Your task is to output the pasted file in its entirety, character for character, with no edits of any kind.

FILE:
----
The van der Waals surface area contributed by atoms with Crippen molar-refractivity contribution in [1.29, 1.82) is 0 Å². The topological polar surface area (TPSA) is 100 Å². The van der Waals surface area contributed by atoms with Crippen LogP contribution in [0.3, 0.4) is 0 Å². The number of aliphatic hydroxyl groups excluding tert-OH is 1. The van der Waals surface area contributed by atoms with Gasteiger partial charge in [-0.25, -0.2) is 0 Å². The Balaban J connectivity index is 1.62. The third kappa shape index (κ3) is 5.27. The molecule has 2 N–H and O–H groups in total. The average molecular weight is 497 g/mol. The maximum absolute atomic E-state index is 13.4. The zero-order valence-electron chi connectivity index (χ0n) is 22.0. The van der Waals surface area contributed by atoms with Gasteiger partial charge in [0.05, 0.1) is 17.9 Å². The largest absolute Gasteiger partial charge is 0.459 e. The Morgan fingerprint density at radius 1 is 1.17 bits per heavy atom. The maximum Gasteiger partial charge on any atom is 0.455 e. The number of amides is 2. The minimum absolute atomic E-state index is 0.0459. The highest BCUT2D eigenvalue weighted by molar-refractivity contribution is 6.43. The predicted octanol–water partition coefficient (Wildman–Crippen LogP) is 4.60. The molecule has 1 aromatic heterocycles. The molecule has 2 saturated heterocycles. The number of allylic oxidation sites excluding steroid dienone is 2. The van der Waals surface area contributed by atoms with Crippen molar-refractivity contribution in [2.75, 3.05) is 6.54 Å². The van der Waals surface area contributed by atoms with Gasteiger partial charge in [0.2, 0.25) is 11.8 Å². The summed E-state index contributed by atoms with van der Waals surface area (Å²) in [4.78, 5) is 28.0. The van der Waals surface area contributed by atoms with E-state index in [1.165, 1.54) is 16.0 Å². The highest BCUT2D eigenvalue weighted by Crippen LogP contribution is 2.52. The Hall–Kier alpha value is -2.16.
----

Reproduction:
The van der Waals surface area contributed by atoms with Crippen molar-refractivity contribution in [1.29, 1.82) is 0 Å². The topological polar surface area (TPSA) is 100 Å². The van der Waals surface area contributed by atoms with Crippen LogP contribution in [0.3, 0.4) is 0 Å². The number of aliphatic hydroxyl groups excluding tert-OH is 1. The van der Waals surface area contributed by atoms with Gasteiger partial charge in [-0.25, -0.2) is 0 Å². The Balaban J connectivity index is 1.62. The third kappa shape index (κ3) is 5.27. The molecule has 2 N–H and O–H groups in total. The average molecular weight is 497 g/mol. The maximum absolute atomic E-state index is 13.4. The zero-order valence-electron chi connectivity index (χ0n) is 22.0. The van der Waals surface area contributed by atoms with Gasteiger partial charge in [0.05, 0.1) is 17.9 Å². The largest absolute Gasteiger partial charge is 0.459 e. The Morgan fingerprint density at radius 1 is 1.17 bits per heavy atom. The maximum Gasteiger partial charge on any atom is 0.455 e. The number of amides is 2. The minimum absolute atomic E-state index is 0.0459. The highest BCUT2D eigenvalue weighted by molar-refractivity contribution is 6.43. The predicted octanol–water partition coefficient (Wildman–Crippen LogP) is 4.60. The molecule has 1 aromatic heterocycles. The molecule has 2 saturated heterocycles. The number of allylic oxidation sites excluding steroid dienone is 2. The van der Waals surface area contributed by atoms with Crippen molar-refractivity contribution in [2.75, 3.05) is 6.54 Å². The van der Waals surface area contributed by atoms with Gasteiger partial charge in [0.2, 0.25) is 11.8 Å². The summed E-state index contributed by atoms with van der Waals surface area (Å²) in [4.78, 5) is 28.0. The van der Waals surface area contributed by atoms with E-state index in [1.165, 1.54) is 16.0 Å². The highest BCUT2D eigenvalue weighted by Crippen LogP contribution is 2.52. The Hall–Kier alpha value is -2.16.